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Bloodbath at the House of Death 
Written by: on October 8th, 2008

Theatrical Release Date: UK, 1984
Director: Ray Cameron
Writer: Barry Cryer and Ray Cameron
Cast: Kenny Everett, Pamela Stephenson, Vincent Price, Gareth Hunt, Cleo Rocos

DVD released: July 21st, 2008
Approximate running time: 88 minutes
Aspect Ratio: 1:85:1 Anamorphic Widescreen
Rating: 15 (UK)
Sound: Dolby Digital 5.1 English, Dolby Digital Mono English
Subtitles: English (Closed Caption)
DVD Release: Nucleus Films
Region Coding: Region 0 PAL
Retail Price: £10.99

Synopsis: Something strange is occurring at Headstone Manor, a sinister dwelling that the local villagers have dubbed ‘The House Of Death’ since anyone who stays there comes to a violent and grisly end. A team of paranormal investigators, led by Dr. Lukas Mandeville and his assistant Dr. Barbara Coyle, arrive at the manor to explore the possibilities of supernatural phenomena. Their presence in the house is unwelcome, and the visitors incur the wrath of a satanic sect led by ‘The Sinister Man’, a 700-year old disciple of the Devil. As the scientists study the unusually high radioactivity readings and experience a series of bizarre happenings within the building, the Devil worshipers perform a ceremony in which an evil force will be summoned to cleanse the house of its inhabitants.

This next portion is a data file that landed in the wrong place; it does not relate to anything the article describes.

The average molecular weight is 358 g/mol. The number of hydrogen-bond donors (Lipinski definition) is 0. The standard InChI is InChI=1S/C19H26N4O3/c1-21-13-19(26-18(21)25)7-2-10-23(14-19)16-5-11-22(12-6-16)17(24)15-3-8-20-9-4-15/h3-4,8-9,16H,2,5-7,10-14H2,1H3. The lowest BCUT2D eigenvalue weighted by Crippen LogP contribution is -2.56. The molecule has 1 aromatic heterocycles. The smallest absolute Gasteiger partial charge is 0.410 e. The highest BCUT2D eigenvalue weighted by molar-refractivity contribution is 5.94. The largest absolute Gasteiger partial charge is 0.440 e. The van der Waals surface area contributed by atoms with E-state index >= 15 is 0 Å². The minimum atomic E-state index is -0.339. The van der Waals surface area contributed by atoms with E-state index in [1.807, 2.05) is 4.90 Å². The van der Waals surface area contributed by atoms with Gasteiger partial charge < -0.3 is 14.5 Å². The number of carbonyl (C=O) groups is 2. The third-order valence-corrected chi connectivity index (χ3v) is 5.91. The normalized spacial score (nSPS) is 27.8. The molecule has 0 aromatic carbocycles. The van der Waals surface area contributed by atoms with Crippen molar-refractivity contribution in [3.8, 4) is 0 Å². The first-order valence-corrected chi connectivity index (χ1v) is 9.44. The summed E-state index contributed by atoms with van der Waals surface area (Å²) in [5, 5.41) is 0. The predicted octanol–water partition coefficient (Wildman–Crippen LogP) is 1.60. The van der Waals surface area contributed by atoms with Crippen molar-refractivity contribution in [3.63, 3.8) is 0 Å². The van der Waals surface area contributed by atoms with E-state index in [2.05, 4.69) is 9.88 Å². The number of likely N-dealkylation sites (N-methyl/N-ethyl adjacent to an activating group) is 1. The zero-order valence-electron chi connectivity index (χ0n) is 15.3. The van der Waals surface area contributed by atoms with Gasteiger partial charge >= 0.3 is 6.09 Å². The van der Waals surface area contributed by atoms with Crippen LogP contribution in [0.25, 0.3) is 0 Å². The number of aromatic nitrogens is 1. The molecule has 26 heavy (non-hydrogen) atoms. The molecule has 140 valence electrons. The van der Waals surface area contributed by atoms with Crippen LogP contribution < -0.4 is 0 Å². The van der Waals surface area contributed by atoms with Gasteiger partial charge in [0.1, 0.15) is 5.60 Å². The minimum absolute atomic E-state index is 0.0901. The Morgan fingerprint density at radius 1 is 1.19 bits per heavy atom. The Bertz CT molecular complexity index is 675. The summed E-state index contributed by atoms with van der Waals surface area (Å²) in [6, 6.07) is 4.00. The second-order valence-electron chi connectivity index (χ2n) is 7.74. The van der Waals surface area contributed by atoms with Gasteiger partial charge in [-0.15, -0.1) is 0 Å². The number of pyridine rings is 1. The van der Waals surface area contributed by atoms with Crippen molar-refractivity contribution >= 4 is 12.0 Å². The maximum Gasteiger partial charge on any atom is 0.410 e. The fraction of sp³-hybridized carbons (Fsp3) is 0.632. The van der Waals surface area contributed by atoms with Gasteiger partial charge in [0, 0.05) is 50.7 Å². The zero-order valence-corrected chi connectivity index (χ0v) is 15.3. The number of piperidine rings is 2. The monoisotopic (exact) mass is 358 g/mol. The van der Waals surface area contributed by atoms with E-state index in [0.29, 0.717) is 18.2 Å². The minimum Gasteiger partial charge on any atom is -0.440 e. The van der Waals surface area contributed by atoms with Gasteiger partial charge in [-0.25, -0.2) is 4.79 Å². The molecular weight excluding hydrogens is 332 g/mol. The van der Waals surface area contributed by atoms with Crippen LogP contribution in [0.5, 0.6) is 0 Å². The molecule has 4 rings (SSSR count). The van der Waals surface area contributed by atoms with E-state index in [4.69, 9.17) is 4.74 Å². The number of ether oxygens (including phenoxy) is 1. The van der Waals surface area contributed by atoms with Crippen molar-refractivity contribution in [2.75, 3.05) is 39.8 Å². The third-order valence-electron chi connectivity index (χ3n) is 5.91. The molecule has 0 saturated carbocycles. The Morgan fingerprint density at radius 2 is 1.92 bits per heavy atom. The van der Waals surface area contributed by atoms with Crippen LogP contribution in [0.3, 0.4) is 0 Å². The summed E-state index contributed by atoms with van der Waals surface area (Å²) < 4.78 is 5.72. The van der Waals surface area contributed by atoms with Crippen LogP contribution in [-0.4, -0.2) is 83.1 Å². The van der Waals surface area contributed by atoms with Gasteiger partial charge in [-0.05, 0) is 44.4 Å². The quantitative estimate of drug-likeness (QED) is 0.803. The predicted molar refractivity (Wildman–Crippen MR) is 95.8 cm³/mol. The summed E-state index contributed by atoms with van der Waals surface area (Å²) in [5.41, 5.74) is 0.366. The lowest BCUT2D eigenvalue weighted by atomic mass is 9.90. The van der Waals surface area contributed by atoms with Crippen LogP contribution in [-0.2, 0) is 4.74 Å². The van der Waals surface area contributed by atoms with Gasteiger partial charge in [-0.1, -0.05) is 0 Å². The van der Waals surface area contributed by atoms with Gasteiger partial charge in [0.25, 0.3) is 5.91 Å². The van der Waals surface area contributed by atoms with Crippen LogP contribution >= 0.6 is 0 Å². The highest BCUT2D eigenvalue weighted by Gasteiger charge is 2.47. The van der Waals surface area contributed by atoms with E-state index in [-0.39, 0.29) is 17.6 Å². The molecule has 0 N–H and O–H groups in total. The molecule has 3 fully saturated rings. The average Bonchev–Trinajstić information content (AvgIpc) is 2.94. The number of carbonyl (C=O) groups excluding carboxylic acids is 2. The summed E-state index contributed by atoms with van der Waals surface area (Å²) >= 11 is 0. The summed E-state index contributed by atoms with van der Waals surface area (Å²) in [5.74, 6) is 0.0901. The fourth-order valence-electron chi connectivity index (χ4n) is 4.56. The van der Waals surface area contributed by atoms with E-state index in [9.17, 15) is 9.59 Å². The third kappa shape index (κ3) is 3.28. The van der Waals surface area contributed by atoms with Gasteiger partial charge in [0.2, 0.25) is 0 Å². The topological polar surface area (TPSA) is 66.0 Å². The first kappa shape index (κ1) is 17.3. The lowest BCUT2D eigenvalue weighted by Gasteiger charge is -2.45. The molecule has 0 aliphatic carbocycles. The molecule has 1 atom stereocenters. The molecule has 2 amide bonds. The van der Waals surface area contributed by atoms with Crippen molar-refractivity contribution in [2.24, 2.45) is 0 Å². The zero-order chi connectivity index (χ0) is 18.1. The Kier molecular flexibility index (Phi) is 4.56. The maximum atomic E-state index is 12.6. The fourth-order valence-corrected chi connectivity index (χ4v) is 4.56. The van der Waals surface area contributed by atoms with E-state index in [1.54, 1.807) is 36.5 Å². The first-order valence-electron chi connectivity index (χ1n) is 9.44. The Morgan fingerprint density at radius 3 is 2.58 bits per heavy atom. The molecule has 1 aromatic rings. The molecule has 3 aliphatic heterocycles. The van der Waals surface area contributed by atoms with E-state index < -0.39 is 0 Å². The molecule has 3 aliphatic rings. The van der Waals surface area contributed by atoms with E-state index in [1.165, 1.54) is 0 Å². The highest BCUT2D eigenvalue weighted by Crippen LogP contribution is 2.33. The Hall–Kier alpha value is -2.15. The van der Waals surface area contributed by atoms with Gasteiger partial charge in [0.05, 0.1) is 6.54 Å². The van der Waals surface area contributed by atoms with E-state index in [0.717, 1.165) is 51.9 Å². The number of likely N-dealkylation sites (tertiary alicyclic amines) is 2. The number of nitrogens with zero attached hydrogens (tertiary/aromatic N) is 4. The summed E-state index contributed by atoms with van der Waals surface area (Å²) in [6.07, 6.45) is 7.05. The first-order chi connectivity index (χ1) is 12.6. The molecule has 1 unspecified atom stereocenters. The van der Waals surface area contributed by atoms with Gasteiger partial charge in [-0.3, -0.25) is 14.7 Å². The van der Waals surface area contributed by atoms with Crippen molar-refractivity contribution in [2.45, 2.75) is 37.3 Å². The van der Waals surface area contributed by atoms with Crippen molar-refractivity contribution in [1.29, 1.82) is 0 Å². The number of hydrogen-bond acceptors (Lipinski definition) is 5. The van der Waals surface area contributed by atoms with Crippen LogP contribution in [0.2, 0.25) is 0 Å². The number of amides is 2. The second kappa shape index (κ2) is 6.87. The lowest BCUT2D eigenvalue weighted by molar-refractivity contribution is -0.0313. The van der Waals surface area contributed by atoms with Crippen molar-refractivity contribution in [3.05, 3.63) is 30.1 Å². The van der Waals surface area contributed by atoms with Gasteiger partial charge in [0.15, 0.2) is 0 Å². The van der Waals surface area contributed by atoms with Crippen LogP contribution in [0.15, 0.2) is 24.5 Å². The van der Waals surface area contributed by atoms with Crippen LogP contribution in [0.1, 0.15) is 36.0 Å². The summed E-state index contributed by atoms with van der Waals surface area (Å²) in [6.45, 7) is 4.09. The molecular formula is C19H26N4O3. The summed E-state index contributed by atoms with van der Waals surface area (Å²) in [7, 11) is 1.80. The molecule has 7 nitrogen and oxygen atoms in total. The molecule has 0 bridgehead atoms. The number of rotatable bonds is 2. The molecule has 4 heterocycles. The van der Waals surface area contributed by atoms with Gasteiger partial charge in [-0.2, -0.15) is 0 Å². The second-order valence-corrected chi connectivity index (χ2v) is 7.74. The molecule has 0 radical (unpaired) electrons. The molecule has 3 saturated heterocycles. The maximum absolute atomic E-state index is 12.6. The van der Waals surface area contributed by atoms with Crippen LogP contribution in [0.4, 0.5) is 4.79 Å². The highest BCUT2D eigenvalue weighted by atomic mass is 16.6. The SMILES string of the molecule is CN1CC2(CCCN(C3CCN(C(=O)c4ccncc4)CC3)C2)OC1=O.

Given a brief theatrical release in Britain, the horror movie spoof BLOODBATH AT THE HOUSE OF DEATH barely made a ripple at the box office before quickly disappearing into obscurity. The picture primarily operates as a big screen vehicle for the popular television entertainer Kenny Everett, and the assumption that a genre parody would be an ideal venture seems logical. BLOODBATH, however, lacks the speedy pace and anachronistic style of AIRPLANE! which would have come close to capturing the spirit of Everett’s television series. Instead, the film is saddled with a scattershot screenplay that runs out of steam long before the closing credits and uncertain direction which cannot make up its mind whether the film is suppose to be a comedy, or a genuine horror picture.